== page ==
All of these claims draw back to this idea of Coherence and Correspondence. The coherence of something refers to the truth that consists in its coherence with a specified set of propositions; being consistent with itself. Whereas correspondence is the truth that exists in relation to reality and the multitude of concepts, objects that reality presents. For example, in Maths, the idea of coherence may be applied to further his point, where math is only applicable within its own system, and not outside of it in reality. Contrasting with Science, where it mostly refers to its correspondence to reality and how it aligns itself with the information observed in our ‘observable’ plane. Although in hindsight, there are certain AOKs such as Ethics that don’t specifically fall into either spectrum. As there seems to be no coherence within Ethics as it isn’t able to ‘logically’ prove ideas or come up with a universal answer. As well as being no correspondence due to, as stated earlier, there is no universal answer, and this idea of certainty isn’t able to be presented without this precedent.
- Finding beauty in math is through looking at the simplicity and elegancy
- No debate about it
- Used as a methodology to fuel and compensate our curiosity about the world around us
Today in TOK class, we were given the opportunity to listen to one of the math teachers in our school, Mr. Flanagan about maths and both his passion and rationale behind it. He began talking about how he began to really see the beauty in math, and how the reason why he became so infatuated with maths and decided to base his whole career behind it was due to the fact that there was something pure about it. He talked about how in maths, compared to all his other subjects, that there was always one final answer that you knew you had to get to and how to get to. Whereas in subjects such as English, there would be so many different answers that it would be so complicated. Another thing he mentioned was how he viewed ‘beauty’ within maths, and that was through the elegancy and the purity that math brings to the table. He said that math as the ability to take complicated situations that life may throw at us, and compile it into a simple equation that explains every aspect of it, allowing for us to understand even more. One interesting thing he mentioned was the fact that math had the ability of transcending language, where symbols and numbers have become something universal that it brings together a community where there is no barrier restricting anyone to be apart of it. We ended off with a debate onto whether or not math was developed like how Sir Isaac Newton invented calculus, or if math was simply pre-existing, allowing for us to discover it. He proceeded to answer this with a question of if we were to send a completely different species a mathematical equation, would they be able to understand it? This left me thinking about the universal aspect to which math brings, and how much of an impact something universal can really bring in terms of communication, and even collaboration.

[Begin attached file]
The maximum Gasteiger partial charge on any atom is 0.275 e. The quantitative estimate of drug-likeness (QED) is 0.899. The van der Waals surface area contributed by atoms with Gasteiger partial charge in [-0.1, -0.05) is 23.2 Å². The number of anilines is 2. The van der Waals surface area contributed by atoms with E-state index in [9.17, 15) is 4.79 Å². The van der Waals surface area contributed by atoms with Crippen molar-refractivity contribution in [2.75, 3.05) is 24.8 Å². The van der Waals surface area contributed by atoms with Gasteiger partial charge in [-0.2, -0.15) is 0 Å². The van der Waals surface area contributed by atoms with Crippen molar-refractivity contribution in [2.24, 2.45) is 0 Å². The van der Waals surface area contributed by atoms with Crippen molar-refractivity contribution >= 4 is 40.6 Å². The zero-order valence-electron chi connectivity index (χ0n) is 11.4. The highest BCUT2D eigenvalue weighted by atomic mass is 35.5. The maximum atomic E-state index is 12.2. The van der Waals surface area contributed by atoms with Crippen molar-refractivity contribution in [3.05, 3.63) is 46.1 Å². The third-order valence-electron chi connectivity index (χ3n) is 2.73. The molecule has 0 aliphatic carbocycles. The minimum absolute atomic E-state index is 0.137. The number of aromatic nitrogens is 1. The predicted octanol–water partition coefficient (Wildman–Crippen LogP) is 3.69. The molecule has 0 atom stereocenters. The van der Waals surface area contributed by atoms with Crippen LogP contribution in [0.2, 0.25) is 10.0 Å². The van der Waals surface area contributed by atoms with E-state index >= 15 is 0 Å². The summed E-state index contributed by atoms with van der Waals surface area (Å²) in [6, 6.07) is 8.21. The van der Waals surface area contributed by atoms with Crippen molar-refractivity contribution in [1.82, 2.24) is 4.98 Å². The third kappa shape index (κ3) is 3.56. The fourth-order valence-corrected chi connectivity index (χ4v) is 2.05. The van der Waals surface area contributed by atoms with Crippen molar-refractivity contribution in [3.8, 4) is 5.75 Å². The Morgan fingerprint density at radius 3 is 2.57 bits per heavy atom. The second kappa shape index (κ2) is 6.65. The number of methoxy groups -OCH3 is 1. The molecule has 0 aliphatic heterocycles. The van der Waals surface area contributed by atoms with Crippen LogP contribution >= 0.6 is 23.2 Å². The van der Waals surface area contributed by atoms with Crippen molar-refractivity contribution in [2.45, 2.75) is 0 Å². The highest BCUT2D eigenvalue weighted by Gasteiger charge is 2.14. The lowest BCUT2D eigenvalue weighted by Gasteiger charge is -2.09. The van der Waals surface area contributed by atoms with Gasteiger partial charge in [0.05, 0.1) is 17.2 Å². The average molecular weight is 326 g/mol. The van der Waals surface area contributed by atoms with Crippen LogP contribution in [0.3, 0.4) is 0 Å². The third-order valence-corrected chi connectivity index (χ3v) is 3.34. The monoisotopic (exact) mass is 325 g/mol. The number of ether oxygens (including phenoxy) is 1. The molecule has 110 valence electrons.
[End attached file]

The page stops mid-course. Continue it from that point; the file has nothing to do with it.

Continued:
In the article, “Is mathematics an effective way to describe the world?” it talks about the applicability of math towards the reality of our world. The articles questions whether mathematics is truly the most effective way to describe our world around us, whether the beauty and applicability of math is truly ‘true’. It goes on to say that math could indeed be a simple obstruction of failure, where we essentially handpick mathematical equations that fit perfectly into one profound answer that aligns itself within our reality. As well as saying that math is also a much more compact, and sophisticated way of describing our physical more noisy world, outlining simple and elegant expressions to things around us. Although mainly focusing on why we think of math to be almighty and true, and the reasons being through an obstruction of genuine maths through only showing cases where math proves to be successful and not showing its failures.
In another article named, “Is mathematics true?” it talks about the reliability of math and how accurate can math really be. The article tackles the idea of whether math should be further developed and pursued, if the very foundation of math is unknown. Making every discovery here on out, essentially false and a mistake that challenges the very basis of our knowledge because for as long as we know it, math has always been a constant in our lives. With a variety of philosophies on what math truly is, some believe math was created as a tool for humans, to describe the world around them through logic alone. Whereas others believe that maths is it’s own separate entity and cannot be removed from existence as it is very much apart of it, allowing for humans to constantly observe and understand it.
A few knowledge questions that popped up after reading these two articles are:
- What role does the truth of maths play in the pursuit of applicable knowledge?
- To what extent does our reliance on axioms and laws further restrict or enhance our pursuit of ‘true’ knowledge?
Comparison between Natural Sciences and The Arts:
With two different AOKs such as Natural Science and the Arts, one may think that they are completely isolated from one another, whereas AOKs are actually much more similar than one may think.
- Natural Sciences and Art allows us to explore different problems in life and solve them through different means
- Both can be conveyed with varying types of communication
- Ethical concerns will always limit the amount of knowledge gained
- There is subjectivity within the perception of Art compared to Natural Science
- The methodologies within Natural science and Art are different, where methodologies in the realm of Natural Science serve as a form of proof, and Art is a tool to express oneself
- Arts tend to symbolize and exemplify rather than explain like in Natural Science
- Compared to Natural Sciences, Art does not need to have ‘one definitive truth’, whereas in Natural Sciences, finding the one truth is it’s absolute goal